This isn’t the Star Wars VII teaser review you’re looking for

Sorry to be that guy and launch another review of The Force Awakens trailer that literally nobody asked for, but I felt millions of voices cry out and I just had to join them. Hopefully soon we will all be suddenly silenced.

So a lot of people are picking apart this trailer shot by shot and asking “What does it all mean? What is the story here?” This is not that review.

Step back a bit, let’s ask instead “What type of movie has JJ Abrams made? What does this trailer show us about that?”

George Lucas was a highly literate filmmaker and very much a product of his time. Abrams is too. For Lucas that meant he was a student of classical cinema and of classical storytelling. You don’t need me to tell you this all again but that is why Star Wars: A New Hope and its sequels follow a pretty well trodden folk tale structure and why we have lots of really in your face symbolism and recurring tropes.

For Abrams, film literacy manifests itself differently. The generation after Lucas are able to work within classical cinema and to break it apart. This is, basically, postmodern film making: referential, intertextual, transmedia perhaps and always playing with symbols and signs. This force runs strong in Abrams’s work: Lost had it, his postmodern book project S had it, and… his Star Wars movies have it. It’s not postmodernism in the purest sense, perhaps, but it is craft borne out of that approach.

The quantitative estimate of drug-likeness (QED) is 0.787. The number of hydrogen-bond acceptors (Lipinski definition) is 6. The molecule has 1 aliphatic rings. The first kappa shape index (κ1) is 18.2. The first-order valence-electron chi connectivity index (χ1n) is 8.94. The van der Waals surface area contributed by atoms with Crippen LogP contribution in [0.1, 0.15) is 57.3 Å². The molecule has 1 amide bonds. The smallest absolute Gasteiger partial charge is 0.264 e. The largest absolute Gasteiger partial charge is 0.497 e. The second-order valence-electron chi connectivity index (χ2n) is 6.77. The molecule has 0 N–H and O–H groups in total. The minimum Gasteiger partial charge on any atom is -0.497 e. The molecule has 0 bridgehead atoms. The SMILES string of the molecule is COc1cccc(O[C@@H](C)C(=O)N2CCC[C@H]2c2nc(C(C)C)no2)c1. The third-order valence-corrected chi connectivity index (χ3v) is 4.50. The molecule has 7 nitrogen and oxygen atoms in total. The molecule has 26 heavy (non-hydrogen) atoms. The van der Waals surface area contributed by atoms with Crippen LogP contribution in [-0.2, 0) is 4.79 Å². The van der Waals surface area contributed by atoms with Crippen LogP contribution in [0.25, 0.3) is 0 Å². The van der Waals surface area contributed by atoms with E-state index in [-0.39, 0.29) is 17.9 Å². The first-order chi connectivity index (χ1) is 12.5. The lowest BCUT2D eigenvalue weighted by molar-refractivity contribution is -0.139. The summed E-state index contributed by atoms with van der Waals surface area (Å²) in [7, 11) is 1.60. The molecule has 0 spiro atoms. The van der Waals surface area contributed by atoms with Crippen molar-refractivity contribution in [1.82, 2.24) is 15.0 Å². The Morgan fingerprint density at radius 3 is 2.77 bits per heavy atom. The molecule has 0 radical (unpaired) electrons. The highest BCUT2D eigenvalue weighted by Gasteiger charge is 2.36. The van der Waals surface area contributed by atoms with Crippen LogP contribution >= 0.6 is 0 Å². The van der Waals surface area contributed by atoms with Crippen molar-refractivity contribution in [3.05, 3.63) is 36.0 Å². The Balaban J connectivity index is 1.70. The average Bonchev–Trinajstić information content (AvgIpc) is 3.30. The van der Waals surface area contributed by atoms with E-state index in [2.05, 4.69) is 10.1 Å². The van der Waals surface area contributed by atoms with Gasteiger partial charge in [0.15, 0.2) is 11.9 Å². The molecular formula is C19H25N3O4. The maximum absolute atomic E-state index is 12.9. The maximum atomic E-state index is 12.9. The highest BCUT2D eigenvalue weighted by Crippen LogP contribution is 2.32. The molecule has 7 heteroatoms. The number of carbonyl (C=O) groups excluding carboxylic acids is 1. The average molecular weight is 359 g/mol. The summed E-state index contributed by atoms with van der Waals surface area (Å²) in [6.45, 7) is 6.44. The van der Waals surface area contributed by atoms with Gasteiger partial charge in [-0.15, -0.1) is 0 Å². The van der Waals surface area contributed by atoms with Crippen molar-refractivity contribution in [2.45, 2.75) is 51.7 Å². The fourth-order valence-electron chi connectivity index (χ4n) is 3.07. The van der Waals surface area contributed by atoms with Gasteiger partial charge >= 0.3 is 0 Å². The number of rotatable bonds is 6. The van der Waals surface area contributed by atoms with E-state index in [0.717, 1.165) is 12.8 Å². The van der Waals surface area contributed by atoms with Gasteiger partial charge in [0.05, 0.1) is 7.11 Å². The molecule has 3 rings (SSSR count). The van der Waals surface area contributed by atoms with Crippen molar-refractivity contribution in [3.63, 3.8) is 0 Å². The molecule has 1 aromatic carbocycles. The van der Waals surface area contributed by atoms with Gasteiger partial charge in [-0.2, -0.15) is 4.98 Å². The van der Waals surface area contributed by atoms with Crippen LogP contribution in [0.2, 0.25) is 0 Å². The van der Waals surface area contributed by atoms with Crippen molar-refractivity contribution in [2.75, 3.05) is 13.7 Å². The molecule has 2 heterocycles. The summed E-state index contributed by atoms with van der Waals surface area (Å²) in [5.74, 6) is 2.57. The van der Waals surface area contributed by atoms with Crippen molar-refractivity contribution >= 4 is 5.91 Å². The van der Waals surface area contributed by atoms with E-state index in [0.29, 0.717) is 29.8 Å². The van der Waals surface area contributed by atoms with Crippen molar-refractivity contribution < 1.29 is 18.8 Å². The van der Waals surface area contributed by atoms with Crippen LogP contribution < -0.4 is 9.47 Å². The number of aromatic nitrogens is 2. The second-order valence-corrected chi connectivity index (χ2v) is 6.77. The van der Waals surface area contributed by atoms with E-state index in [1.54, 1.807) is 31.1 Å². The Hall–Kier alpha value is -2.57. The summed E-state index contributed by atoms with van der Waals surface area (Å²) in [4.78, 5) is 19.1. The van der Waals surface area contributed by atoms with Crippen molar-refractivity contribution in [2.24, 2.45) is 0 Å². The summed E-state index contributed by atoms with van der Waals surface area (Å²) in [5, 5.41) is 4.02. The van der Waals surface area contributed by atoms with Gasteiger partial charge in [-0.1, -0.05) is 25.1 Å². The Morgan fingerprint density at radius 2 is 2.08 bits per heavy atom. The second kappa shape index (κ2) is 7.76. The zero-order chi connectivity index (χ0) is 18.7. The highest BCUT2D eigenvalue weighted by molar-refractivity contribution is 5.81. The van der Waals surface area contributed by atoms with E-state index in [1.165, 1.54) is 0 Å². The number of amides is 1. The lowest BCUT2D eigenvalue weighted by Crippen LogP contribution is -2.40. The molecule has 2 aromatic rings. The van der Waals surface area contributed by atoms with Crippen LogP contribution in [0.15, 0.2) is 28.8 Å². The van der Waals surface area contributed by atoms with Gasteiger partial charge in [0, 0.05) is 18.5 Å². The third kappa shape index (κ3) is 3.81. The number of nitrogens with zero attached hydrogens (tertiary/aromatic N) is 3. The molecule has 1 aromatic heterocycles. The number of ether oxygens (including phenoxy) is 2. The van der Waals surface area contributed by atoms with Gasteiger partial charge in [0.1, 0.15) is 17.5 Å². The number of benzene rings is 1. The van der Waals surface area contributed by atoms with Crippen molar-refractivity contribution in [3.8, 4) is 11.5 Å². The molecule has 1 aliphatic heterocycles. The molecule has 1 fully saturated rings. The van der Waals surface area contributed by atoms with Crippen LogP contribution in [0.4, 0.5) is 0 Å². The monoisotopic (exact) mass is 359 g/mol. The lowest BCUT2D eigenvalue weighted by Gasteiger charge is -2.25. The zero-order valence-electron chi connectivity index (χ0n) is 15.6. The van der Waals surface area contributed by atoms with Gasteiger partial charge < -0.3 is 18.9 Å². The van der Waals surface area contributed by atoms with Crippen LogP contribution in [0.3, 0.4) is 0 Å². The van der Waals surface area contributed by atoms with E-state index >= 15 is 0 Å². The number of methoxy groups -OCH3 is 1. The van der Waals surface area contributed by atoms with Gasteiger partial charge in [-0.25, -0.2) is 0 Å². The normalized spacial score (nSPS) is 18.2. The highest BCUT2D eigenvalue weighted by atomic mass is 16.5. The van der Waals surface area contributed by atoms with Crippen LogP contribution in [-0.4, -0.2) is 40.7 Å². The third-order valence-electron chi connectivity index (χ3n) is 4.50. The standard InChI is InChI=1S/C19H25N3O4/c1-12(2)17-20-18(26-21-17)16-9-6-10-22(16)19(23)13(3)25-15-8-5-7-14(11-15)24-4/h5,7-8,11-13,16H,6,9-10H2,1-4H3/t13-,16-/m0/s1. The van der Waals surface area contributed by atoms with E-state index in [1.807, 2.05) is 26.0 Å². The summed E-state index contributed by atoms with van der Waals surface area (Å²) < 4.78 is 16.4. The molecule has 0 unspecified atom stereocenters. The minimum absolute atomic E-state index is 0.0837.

In Star Wars Abrams inherits a rich pool of signs, a huge Lego set which he can play with at will. What the second trailer for The Force Awakens shows me is that the film Abrams has made will acknowledge these signs in a pretty significant way.

It looks to me as though the film will directly tackle symbolism within the Star Wars universe: Abrams won’t just acknowledge the heritage through reusing tropes (though surely somebody will lose a hand and somebody will fall down a big shaft). He won’t limit himself to cheeky moments of fan service.  What he will do is put the symbolic language of the universe at the forefront of his film. That is why in this trailer we hear Luke Skywalker reprise his “the force runs strong in my family” speech, that is why we see the sudden reappearance of his long lost original blue lightsaber (that was his Father’s before him) and that is why Vader’s breathing mask is part of the story. What else do we see? Familiar faces, familiar ships, in new configurations, they are part of this too. More importantly cybernetic hands, cloaked figures and a villain who has set the geekier end of fandom alight because he has taken on the appearance of expanded universe fan’s favourite Darth Revan.

So I guess I need to put my cards on the table with a prediction? I’ll keep it broad, you can get specific plot points elsewhere that have a ridiculous level of detail. In Abrams story the symbols of the Old Republic, of the Sith Order, of the Empire are being put to use as part of a struggle to win the peace, post-Palpatine. These symbols will drive the action, as quest objects. Abrams will show off his Lego kit to great effect. And you’re going to love it.

GE15 gets a kickstart

We’ve just passed 100-day day on the election countdown, and while once again we’ll find voices calling it as the “social media election” (despite previous elections making the same claims) the thing that’s caught my eye is that it seems to be the crowd funding election.

First it was the Greens, crowd funding a candidate for every constituency in Brum, and now Labour’s PPC for Yardley has a campaign to build a war chest to help her fight against John Hemming.